Sit Pretty On Would-Be Garbage With An Upcycled Chair

What’s the coolest thing about doing upholstery work? Aside from the fact that you end up with a new thing to sit on, sometimes the work only involves clever stapling, and no sewing is necessary. Such is the case with [wyldestyle]’s upcycled jeans chair, which started as a bare-wood swivel number from the dump. In fact, this project is almost completely made from recycled materials, except of course for those staples that hold it all together. And really, that heavy-duty stapler is likely the fanciest tool you’d need to make your own.

[wyldestyle] didn’t have any furniture foam, and we think that stuff is too expensive, anyway. So the padding treatment begins with a piece of thick Styrofoam that covers the seat screws and bolts. This is glued in place and trimmed down to match the contours of the chair’s seat and back.

Here’s where things gets tricky: the next step is wrapping over the stiff foam board with a few layers of that foam sheeting stuff that’s often used as packing material. This sheeting needs to be taut, but pull it too tight, and it will rip.

To add some loft to the chair, [wyldestyle] stretched and stapled the stuffing from an old pillow that was headed for the garbage. The final step is strategically scissoring jean scraps to fit, then stretching and stapling those to cover all the layers underneath. We like the way this chair looks, and would probably try to place pockets somewhere useful, like the back of the chair.

It’s a shame that so much denim goes to waste all over the world. There’s often a lot of life left in most of the fabric, which can be repurposed into all kinds of things, including eyeglasses frames using a wicked set of jigs.

21 thoughts on “Sit Pretty On Would-Be Garbage With An Upcycled Chair

      1. A stillson pipe wrench is ideal for replacing a spent gas cylinder, allowing a new one to be inserted. Their ends have pretty standard dimensions, and they come in various lengths.

        1. I’ve always found the hardest part is trying to remove the old cylinder.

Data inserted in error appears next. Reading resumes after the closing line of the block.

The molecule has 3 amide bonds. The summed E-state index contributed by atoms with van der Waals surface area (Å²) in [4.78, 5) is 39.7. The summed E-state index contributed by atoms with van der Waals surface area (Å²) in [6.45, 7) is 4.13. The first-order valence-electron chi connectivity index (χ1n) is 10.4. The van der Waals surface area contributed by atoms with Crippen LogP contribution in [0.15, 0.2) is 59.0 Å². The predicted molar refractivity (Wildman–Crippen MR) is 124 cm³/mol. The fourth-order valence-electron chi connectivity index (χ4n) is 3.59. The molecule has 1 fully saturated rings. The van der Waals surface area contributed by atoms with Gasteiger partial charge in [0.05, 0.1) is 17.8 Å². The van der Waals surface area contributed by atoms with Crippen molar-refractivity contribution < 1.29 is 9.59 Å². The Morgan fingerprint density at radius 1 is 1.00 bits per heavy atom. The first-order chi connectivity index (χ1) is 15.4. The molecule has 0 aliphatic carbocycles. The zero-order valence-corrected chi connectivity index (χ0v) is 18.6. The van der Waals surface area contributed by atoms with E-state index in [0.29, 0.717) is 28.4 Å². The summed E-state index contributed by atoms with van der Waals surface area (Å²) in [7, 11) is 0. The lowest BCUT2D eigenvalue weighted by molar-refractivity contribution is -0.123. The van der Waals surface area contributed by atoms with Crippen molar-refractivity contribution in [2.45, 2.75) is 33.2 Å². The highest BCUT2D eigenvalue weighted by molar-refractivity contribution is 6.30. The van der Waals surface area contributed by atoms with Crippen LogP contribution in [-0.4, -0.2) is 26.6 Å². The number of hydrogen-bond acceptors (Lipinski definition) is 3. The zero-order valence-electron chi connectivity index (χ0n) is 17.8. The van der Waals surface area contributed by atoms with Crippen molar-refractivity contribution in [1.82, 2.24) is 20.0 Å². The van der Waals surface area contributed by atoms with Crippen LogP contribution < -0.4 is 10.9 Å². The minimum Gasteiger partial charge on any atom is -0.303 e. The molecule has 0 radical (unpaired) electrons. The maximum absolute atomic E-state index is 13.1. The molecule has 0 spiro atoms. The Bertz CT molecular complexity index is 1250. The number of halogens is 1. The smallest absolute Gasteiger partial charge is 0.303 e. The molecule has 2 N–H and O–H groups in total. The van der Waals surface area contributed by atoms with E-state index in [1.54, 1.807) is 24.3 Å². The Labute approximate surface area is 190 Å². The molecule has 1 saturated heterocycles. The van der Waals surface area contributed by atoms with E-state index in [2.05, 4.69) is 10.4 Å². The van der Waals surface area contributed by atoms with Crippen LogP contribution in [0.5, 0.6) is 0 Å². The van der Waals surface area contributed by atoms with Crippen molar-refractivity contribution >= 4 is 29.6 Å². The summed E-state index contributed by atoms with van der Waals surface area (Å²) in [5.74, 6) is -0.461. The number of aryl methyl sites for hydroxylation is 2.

Another less elegant method of fixing a sinking cylinder is to attach a pair of vice-grips to hold the height of the chair where the user comfortable.

  1. My life has improved since I realized that office chairs are just a bunch of lego parts. With some mildly clever hacking and careful purchasing, you can customize your chair and swap out the pieces as they break. Seems trivial in retrospect, but things like roller skate swivels, fully metal feet, replacement gas cylinders can all be had easily on the internet for very reasonable prices. The arms, seat, and back can also be purchased, and usually only require minor modification to combine them to a form that is perfect for you.

    1. I can concur with this. I had two chairs from the same manufacturer that were oppositely broken, I meshed them together into one functional chair that is 95% aluminum framed.

      Just last year I had to bore out the holes for the wheels to upgrade to the skate wheels and added a H-Miller headrest to the back with some modifications

      At this point the only thing that I expect to break on this chair is the armrest pads, tension springs, or pivot pins.

      Altogether this one chair has probably cost me $1000 but that was over the span of 4 years of purchase and I have had a chair to sit in for almost 10 years now.

  2. One of pair of cutoff bottoms served that way for me years ago, the seat wore out on the corners rather quickly. What I am sitting on right now is in need of a cloth wrapping but I want it to come off and be able to be washed or replaced without staples or tacks. I have thought of clamps or 4 or 8 wood screws with the corners folded together holding the cover on by the sides. Like changing sandpaper on a jitterbug, quick on-off.

  3. Upcycling means converting into something that is more valuable than the -original- manufactured item, not simply fixing up rescued-from-dumpster items.

    Recycling means re-manufacturing the items back into something of equal value or quality.

    Downcycling means using the item for materials to something of lesser value or quality than the original.

    The disagreement I have with the terminology is because people think “upcycling” should simply mean taking something out of the trash and putting it to a new use with a bit of spit and polish. It’s still trash though: patched up old clothes, stapled together chairs – you just don’t mind that it is. This is ersatz material, “mend and make do”.

    It is not something “above” recycling such as the name would imply.

      1. People can use buzzwords without real understanding. Real change requires understanding.

        “Upcycling” may not even have a legit reason to exist. The best route is to not buy something. Then to reuse. Sometimes you have to fix things in order to reuse them. Recycling is the last step, no way to reuse it, so break it down into material that can be reused.b

        People have now been trained to take their old electronics to recycling, “it’s old, it has no use”. But how much of that could be reused, directly or after repair? I suspect, but don’t know, that electronic recycling is just breaking it down to components, grab that tiny bit of gold, send the metal case to metal recycling. Only the most obvious stuff gets reused.

        “Upcycle” is a trendy word for reuse.

  4. Back in the days when I was a student I carried my stuff in a bag made out of jeans ass. It was pretty cool. Not very safe, but my “valuables” amounted to several copybooks and a pen.

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